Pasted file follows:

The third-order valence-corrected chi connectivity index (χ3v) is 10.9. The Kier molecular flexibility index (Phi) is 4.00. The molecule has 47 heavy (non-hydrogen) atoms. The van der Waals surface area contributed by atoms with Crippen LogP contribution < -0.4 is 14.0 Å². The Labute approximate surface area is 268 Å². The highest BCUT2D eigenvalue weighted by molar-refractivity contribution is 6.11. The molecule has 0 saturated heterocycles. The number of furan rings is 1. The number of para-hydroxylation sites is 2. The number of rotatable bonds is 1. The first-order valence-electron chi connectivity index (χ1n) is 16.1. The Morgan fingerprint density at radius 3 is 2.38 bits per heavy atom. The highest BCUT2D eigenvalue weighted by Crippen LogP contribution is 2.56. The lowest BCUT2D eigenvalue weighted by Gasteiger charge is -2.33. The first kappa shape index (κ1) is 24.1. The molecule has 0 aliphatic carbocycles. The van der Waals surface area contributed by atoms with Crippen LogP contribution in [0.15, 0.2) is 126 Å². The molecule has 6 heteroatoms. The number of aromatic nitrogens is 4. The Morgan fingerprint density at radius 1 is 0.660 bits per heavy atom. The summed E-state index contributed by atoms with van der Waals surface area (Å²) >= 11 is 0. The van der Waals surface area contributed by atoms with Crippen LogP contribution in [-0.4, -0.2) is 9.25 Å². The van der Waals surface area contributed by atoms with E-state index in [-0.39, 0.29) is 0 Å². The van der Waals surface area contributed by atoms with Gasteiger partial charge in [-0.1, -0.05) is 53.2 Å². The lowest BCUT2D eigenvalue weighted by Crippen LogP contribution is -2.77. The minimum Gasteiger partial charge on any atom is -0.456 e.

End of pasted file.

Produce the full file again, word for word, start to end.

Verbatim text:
The third-order valence-corrected chi connectivity index (χ3v) is 10.9. The Kier molecular flexibility index (Phi) is 4.00. The molecule has 47 heavy (non-hydrogen) atoms. The van der Waals surface area contributed by atoms with Crippen LogP contribution < -0.4 is 14.0 Å². The Labute approximate surface area is 268 Å². The highest BCUT2D eigenvalue weighted by molar-refractivity contribution is 6.11. The molecule has 0 saturated heterocycles. The number of furan rings is 1. The number of para-hydroxylation sites is 2. The number of rotatable bonds is 1. The first-order valence-electron chi connectivity index (χ1n) is 16.1. The Morgan fingerprint density at radius 3 is 2.38 bits per heavy atom. The highest BCUT2D eigenvalue weighted by Crippen LogP contribution is 2.56. The lowest BCUT2D eigenvalue weighted by Gasteiger charge is -2.33. The first kappa shape index (κ1) is 24.1. The molecule has 0 aliphatic carbocycles. The van der Waals surface area contributed by atoms with Crippen LogP contribution in [0.15, 0.2) is 126 Å². The molecule has 6 heteroatoms. The number of aromatic nitrogens is 4. The Morgan fingerprint density at radius 1 is 0.660 bits per heavy atom. The summed E-state index contributed by atoms with van der Waals surface area (Å²) >= 11 is 0. The van der Waals surface area contributed by atoms with Crippen LogP contribution in [-0.4, -0.2) is 9.25 Å². The van der Waals surface area contributed by atoms with E-state index in [-0.39, 0.29) is 0 Å². The van der Waals surface area contributed by atoms with Gasteiger partial charge in [-0.1, -0.05) is 53.2 Å². The lowest BCUT2D eigenvalue weighted by Crippen LogP contribution is -2.77. The minimum Gasteiger partial charge on any atom is -0.456 e.